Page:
regular school environment and would not miss class time, and that academic
tutoring and counseling would be provided.  The Assistant Principal proposed
that a Saturday Detention Supervisor be hired to work Saturday mornings at a
salary of $8.00 per hour, with duties such as supervising


students as they complete school assignments, maintaining a quiet study
environment, and providing academic tutoring assistance and individual
counseling.  The School Committee voted at its February 9, 1982 meeting to
implement the Saturday detention proposal for the remainder of the 1981-'82
school year, pending a report by the Assistant Principal on the effectiveness
of the program after the close of school in June.

     3.  Shortly after the School Committee's February 9th meeting a job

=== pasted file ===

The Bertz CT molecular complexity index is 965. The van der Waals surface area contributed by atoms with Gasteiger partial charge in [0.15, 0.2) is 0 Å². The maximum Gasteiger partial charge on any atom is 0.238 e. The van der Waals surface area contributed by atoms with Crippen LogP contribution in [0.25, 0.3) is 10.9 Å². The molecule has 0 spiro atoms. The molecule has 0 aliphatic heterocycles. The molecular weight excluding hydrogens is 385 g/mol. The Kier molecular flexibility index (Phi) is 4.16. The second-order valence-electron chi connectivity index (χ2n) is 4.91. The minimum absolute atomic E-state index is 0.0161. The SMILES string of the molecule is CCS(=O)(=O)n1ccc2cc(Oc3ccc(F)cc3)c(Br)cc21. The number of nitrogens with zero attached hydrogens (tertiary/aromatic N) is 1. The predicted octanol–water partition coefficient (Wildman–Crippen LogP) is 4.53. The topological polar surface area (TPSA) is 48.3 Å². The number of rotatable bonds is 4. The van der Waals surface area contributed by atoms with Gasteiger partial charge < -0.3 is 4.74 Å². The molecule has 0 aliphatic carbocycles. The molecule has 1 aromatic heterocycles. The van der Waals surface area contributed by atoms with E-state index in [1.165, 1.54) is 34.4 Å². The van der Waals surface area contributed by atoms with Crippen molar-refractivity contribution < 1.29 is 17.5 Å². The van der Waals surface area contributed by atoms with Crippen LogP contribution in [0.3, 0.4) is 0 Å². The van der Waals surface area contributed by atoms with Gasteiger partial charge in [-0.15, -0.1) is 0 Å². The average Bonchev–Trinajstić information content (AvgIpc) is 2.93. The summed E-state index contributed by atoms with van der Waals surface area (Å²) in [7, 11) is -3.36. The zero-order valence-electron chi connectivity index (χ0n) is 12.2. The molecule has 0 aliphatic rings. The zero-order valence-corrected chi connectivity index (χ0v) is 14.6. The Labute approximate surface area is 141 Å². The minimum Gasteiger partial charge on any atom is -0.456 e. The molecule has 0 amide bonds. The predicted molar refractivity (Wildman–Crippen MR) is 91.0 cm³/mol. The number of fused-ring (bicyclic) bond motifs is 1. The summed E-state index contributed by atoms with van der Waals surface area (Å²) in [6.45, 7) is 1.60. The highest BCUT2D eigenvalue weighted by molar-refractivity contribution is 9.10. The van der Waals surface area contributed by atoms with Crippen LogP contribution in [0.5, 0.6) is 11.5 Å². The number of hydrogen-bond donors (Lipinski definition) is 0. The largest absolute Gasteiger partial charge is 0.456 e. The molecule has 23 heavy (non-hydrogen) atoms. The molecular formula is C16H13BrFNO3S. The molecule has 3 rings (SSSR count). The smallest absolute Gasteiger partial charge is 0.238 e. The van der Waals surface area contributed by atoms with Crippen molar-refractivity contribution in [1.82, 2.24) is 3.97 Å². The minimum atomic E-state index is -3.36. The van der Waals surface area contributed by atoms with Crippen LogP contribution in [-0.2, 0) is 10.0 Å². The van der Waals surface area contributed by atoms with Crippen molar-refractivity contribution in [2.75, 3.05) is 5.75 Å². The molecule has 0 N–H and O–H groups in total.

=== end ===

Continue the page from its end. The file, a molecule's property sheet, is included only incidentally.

announcement for the Saturday Detention Supervisor's position was posted in
all City of Lewiston departments by the Assistant Superintendent of Schools.
The school administrators preferred hiring a teacher for the position, but
would have hired any person familiar with junior high school students who
could maintain discipline during Saturday detention.  Two Lewiston Junior High
School teachers applied for the position and one of them, David Shea, a
history, math and reading teacher, was hired.  Shea held the first Saturday
detention on March 6, 1982.  Among his duties as Saturday Detention Supervisor
are maintaining discipline, checking homework assignments done during deten-
tion, and showing students how to find answers to their questions in reference
books and textbooks.  He is paid a salary of $8.00 per hour for five hours of
work every Saturday.

     4.  On March 8, 1982 the Association's Chief Negotiator had an informal
discussion with the Superintendent of Schools about the Saturday detention
position.  On March 30th, the Chief Negotiator wrote to the Superintendent
requesting a meeting to negotiate the wages, hours and working conditions of
the Saturday Detention Supervisor.  A meeting was held on April 5th, but no
bargaining occurred.  The Chief Negotiator again requested negotiations in a